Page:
Majority of Banks Offering High-Yield Savings are Traditional Brick-and-Mortar Institutions

Bankunited_savingsSavings accounts paying 5% or more are a sweet spot for consumers by allowing them to beat inflation with little risk. According to Bankdeals blog, <>, 22 U.S. banks are currently paying 5% or more on consumer savings accounts (see BankUnited's "Sweet Rate" in inset).

While there's been much talk about online-only banks and their competitive threat, only 4 of the 22 fit this definition. The other 18 are traditional branch-based banks, often marketing the higher yielding accounts through direct banking brands such as HSBC Direct (see 26 Aug 2005), MyBankingDirect from New York Community Bank, or the latest entrant Grand Yield Direct from Apple Bank for Savings (see Sep 27). 

The traditional banks are evenly split on how they market the higher-yield product. Ten use a separate brand which is often not mentioned on their main website. Six of the ten simply append a "direct" to their main brand. The other eight market high-yield accounts online under their normal brand, but two (Zions and Wamu) hide the higher rate accounts from users of their main websites. 

Here's the list as posted Oct. 7 at BankDeals:

Pure direct banks with little or no branch network (minimum balance to earn rate, if more than $1,000):

Direct brands of traditional banks (parent):

Traditional banks with links to the high-yield account from its main website:

Traditional banks with "secret" online-only offer (not linked to regular product pages):

Apple Bank Joins the High-Yield Savings Game with Grand Yield Direct

Google_highyield_25sep06_1Yesterday, a new advertiser appeared at the top of Google searches for "high-yield savings accounts (click on inset for closeup)," Apple Bank for Savings <>. The New York-based thrift is marketing the 5.25% APY account under the brand name, Grand Yield Direct <>.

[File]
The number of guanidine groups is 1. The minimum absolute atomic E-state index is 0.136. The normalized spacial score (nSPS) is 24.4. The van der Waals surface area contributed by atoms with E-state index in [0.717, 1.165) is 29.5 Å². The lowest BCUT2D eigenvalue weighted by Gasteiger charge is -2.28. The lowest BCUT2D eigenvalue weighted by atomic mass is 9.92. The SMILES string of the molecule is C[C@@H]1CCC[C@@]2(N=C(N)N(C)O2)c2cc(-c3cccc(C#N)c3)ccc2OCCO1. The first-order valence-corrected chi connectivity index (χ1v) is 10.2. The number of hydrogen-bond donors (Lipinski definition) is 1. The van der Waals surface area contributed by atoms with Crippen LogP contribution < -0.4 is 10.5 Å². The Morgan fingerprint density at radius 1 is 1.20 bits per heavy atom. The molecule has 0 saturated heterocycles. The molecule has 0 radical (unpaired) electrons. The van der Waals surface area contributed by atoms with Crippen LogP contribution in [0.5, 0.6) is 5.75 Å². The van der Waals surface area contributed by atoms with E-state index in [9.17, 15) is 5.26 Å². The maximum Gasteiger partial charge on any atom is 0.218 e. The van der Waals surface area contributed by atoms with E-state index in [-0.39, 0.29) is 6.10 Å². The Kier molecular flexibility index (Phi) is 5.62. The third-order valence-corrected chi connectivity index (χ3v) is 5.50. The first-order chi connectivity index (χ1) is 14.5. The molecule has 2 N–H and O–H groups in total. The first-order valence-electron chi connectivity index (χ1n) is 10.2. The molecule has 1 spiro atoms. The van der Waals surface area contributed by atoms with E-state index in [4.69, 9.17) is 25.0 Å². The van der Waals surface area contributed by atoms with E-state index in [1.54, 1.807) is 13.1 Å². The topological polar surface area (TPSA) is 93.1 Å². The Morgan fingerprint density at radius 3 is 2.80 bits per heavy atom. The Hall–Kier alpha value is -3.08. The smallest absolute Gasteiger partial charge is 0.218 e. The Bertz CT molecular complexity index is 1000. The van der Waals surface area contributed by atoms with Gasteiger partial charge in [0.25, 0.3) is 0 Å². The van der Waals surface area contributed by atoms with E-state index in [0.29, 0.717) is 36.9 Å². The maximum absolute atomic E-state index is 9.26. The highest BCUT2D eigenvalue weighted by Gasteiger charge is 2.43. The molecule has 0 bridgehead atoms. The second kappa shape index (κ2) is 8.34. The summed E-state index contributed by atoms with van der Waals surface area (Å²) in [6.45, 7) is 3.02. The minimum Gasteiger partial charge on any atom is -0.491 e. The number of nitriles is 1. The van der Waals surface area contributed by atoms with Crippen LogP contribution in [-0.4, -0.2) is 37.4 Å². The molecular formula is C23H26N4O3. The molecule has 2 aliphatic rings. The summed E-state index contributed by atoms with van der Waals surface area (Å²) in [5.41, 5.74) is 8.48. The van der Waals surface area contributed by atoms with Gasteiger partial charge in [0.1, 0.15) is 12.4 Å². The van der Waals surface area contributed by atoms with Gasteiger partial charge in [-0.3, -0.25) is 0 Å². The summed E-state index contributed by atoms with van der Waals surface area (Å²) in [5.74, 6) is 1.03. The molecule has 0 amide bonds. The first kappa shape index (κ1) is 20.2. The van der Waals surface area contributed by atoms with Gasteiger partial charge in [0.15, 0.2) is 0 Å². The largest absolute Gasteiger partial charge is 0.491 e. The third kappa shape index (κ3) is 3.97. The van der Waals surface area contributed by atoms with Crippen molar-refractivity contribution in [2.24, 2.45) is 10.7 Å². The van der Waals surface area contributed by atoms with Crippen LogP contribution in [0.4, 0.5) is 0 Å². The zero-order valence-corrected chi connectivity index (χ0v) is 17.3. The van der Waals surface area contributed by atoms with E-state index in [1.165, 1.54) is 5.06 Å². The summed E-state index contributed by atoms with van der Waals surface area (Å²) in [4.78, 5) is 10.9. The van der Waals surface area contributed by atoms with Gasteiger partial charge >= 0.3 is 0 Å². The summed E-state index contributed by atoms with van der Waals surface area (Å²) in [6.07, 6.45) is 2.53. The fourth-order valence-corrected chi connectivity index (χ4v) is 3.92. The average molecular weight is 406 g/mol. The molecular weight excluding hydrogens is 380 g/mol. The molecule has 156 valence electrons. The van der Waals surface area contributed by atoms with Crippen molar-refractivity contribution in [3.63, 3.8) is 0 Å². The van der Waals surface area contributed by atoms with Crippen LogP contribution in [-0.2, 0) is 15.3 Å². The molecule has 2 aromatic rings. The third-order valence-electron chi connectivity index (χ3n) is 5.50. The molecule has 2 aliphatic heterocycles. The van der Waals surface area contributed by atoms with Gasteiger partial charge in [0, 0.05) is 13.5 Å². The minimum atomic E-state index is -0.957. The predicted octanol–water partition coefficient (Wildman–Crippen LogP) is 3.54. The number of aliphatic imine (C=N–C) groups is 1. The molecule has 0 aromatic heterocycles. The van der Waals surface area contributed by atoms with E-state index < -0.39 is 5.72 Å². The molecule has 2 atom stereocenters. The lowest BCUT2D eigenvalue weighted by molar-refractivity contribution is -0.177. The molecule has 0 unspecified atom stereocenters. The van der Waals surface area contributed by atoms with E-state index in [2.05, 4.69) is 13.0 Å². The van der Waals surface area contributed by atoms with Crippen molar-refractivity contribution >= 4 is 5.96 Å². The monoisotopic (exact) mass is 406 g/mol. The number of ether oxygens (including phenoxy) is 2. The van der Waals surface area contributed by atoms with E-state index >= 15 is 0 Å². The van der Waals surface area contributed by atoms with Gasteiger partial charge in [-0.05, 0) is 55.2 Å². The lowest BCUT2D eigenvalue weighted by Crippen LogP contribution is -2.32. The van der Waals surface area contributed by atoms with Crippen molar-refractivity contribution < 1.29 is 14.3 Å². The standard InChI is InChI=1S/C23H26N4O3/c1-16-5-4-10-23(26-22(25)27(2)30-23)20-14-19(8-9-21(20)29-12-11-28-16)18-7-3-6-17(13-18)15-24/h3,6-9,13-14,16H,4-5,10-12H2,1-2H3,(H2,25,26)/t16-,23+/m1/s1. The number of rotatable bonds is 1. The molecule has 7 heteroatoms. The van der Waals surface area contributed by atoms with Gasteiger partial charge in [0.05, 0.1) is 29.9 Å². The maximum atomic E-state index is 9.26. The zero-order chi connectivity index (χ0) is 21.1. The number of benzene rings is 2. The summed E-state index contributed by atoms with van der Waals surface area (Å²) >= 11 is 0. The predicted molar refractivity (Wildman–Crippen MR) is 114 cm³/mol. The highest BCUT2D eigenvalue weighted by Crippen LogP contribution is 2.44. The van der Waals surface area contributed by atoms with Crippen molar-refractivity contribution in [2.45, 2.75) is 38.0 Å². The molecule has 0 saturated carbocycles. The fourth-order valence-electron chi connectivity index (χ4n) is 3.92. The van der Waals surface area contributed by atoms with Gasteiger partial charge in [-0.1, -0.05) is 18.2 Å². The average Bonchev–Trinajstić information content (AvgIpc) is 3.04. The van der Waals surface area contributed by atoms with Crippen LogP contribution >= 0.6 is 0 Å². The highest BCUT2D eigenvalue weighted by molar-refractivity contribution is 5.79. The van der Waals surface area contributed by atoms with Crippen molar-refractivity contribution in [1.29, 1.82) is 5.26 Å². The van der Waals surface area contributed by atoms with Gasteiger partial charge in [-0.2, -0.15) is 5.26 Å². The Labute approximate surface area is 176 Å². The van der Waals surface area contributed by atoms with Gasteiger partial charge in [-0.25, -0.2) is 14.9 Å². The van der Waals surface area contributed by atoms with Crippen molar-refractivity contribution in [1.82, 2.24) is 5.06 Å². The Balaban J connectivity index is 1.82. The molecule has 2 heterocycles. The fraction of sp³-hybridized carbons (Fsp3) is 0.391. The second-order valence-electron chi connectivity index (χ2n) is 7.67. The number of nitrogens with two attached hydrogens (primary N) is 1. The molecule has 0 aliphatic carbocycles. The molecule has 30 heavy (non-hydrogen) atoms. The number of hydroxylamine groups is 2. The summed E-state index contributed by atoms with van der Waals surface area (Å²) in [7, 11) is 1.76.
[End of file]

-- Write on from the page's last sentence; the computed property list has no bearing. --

To market the account, the bank uses a single-product microsite powered by Digital Insight (see screenshot below). The Apple Bank name and logo appear in the lower-right corner in a subtle graphic image, but there are no links back to the main bank site. The online application is hosted by CashEdge (click on continuation link for screenshot).

The new product joins an increasingly crowded field that just two years ago was owned by ING Direct. Just yesterday, E-Loan launched its 5.5% savings account (see NB 26 Sep).


First page of the online application hosted by CashEdge


Wamu Targets Savers on Google

Wamu_google_savingsaccountAs we reported Aug. 16, Washington Mutual Bank is looking to win back some of the high-yield deposit business from ING Direct, HSBC, and Citibank. The bank is now bidding aggressively on Google with its "5.00% APY" landing it in fifth place for "savings accounts" (placing it second on the right-side list) and eighth for "high-yield savings" (see inset, search conducted 21 Sep, 1 pm PDT, from Seattle IP).

After clicking through the ad, potential customers are delivered to a well-designed landing page further emphasizing the "5.00% APY Statement Savings" rate (see screenshot below, click for larger view). Wamu continues its year-long effort to lampoon bankers with the three-piece suited icon "complaining" about the high rate paid on savings (see also, 28 April).

A new Wamu checking account (opened after 11 March 2006) is required to take advantage of the special rate. That important fact is downplayed on the landing page but is obvious once the user clicks through to the application (see screenshot by clicking the continuation link below). Furthermore, both accounts must be opened online. However, deposits can be made in the branch.

Wamu landing page from Google ads on "savings accounts" (see continuation link to see full page with fine print)

Full landing page (with fine print)


Full application


Bank of Internet Launches MyRVBank